Here’s an extract from a review of a production in Connecticut in November 1934:
‘Within the last year or two, a change seems to have come about in the angle of approach in staging The Taming of the Shrew. The idea is to present it in the boisterous manner in which Shakespeare presumably staged it for the rabble of his day, who would doubtless greatly enjoy seeing a fine gentleman pull, jerk, spank and even kick about on the stage, an elegant but rebellious young woman. It is quite easy to imagine the hilarious delight of the people who spent their lives serving the great, seeing them receive such treatment as the players offered at the Globe Theatre in the English Village at the Chicago Fair last summer and the Caravan Players on Saturday night.’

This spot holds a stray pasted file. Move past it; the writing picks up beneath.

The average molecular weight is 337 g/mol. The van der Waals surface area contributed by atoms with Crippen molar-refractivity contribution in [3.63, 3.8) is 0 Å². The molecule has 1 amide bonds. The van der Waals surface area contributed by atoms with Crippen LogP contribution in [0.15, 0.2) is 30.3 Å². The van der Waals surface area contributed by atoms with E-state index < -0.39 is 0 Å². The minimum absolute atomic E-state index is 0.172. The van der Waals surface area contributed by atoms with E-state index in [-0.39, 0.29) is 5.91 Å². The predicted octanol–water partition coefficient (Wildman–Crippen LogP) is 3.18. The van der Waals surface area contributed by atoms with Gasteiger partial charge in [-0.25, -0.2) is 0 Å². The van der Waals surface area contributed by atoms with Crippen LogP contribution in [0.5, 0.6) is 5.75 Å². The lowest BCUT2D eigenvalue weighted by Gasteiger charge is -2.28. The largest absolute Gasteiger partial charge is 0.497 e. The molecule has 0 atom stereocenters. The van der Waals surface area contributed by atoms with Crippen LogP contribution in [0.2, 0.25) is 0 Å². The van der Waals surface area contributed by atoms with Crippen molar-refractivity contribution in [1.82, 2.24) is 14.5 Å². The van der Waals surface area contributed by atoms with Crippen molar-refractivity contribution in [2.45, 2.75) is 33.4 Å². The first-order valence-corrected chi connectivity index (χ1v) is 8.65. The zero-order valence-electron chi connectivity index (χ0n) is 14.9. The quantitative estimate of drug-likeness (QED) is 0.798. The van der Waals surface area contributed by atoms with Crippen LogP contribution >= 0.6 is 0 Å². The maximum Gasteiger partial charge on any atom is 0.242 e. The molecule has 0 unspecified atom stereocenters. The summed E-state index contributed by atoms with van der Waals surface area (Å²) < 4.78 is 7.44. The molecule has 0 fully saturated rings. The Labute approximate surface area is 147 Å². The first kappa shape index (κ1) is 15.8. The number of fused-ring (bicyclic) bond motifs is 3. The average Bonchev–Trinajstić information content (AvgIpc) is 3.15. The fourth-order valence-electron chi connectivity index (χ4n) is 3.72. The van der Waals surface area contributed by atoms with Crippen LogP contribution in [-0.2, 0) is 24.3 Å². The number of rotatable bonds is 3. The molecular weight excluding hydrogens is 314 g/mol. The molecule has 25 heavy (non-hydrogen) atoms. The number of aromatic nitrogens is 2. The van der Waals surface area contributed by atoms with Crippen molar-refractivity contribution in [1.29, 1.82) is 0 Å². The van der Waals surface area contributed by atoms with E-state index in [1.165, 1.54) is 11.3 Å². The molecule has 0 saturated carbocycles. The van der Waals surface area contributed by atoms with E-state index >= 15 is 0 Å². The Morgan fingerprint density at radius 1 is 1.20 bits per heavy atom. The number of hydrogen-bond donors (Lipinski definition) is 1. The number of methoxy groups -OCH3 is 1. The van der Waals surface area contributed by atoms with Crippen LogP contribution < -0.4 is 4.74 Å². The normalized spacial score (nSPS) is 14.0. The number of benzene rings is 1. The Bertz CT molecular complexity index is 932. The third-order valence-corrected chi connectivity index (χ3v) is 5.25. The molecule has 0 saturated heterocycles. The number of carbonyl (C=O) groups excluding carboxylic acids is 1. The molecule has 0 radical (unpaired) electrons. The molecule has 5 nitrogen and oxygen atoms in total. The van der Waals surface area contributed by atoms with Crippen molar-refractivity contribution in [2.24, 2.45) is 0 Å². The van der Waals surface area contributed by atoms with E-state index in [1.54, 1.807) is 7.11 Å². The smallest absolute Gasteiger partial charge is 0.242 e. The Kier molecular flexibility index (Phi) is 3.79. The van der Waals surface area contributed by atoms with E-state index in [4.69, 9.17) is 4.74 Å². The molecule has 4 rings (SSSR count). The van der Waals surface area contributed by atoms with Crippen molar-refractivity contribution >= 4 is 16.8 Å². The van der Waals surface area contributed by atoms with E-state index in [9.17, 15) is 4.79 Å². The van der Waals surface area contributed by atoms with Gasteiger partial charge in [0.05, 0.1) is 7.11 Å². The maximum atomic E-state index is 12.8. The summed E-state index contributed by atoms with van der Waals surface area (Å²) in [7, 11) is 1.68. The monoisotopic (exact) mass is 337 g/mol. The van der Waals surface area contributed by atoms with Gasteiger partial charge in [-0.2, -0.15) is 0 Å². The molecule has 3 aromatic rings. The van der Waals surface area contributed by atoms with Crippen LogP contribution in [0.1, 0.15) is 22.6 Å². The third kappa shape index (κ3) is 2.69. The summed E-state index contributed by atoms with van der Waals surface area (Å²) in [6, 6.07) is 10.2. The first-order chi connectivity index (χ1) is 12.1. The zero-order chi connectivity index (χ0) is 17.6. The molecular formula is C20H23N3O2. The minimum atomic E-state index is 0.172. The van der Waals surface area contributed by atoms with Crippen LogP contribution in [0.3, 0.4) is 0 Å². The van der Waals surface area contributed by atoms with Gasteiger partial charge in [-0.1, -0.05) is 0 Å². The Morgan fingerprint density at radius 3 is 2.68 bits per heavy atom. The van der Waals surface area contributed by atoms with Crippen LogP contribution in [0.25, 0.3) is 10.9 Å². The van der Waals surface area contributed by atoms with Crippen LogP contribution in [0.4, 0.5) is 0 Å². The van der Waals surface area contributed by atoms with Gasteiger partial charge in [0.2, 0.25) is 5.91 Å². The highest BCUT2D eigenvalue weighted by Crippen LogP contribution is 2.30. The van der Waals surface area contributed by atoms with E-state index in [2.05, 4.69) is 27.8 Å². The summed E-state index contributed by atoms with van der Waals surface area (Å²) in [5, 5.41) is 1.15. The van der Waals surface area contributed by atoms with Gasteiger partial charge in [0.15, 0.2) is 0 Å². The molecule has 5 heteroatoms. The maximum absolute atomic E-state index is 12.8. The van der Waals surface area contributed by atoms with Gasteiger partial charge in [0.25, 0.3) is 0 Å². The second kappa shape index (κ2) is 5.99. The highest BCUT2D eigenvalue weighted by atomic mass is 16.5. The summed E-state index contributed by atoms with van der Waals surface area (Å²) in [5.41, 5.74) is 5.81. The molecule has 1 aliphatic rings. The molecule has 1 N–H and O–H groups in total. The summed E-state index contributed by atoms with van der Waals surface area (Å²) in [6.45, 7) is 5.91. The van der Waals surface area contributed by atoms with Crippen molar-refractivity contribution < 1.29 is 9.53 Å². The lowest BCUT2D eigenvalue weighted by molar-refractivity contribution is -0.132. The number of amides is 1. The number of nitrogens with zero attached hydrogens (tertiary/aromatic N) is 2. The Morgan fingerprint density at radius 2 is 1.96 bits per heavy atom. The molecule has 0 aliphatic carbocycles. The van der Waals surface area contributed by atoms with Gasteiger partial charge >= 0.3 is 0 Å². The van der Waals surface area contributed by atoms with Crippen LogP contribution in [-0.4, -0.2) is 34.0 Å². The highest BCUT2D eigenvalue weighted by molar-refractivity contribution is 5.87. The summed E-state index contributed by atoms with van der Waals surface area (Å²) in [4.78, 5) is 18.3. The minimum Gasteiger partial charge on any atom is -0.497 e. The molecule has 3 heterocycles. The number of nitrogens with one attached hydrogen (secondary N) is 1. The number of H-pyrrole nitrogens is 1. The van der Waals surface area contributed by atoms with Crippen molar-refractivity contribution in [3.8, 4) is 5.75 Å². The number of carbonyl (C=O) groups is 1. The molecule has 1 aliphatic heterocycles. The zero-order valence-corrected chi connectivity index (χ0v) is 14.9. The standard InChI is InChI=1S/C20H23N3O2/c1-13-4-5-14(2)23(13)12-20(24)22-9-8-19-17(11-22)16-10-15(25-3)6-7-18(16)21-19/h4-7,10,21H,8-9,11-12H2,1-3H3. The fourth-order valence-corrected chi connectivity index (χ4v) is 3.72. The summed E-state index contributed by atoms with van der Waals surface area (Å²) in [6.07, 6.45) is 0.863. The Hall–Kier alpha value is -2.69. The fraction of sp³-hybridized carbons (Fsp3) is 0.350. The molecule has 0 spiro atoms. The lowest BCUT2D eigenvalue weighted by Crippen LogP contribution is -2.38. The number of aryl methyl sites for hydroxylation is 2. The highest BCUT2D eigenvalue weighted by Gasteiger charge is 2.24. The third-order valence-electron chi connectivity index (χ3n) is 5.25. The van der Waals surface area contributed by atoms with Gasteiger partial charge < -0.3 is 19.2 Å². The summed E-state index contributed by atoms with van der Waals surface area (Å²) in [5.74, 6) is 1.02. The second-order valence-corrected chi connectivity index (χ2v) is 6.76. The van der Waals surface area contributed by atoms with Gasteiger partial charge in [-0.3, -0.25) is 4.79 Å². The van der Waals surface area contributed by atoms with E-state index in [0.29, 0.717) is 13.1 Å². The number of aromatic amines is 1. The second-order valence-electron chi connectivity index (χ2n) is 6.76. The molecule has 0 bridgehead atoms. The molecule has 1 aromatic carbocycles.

It doesn’t explicitly say that Petruchio spanked Kate in either of the particular productions mentioned. Indeed, there is some reason to think that it might not have happened in the Chicago World’s Fair production, a 40-minute version noted by reviewers for its ‘Elizabethan gusto’ and starring Miss Jackson Perkins as Kate:
It was a very heavy costume, which made the show strenuous for her, and the photo shows that she was wearing a farthingale that would surely have impeded any attempt at spanking.
Much less is known about the Caravan Players production the reviewer was primarily writing about, and there’s no available photo of the actress playing Kate, Jeannette Dowling. It’s a reasonable inference that she was spanked, especially if Jackson Perkins wasn’t, but it’s not a certainty. However, what the review does clearly indicate is that physical rough-and-tumble, including spanking, was a recent fashion in productions of the play. And interestingly in relation to Andrew Heisel’s argument, it then speculatively backdates the phenomenon to Shakespeare’s own time.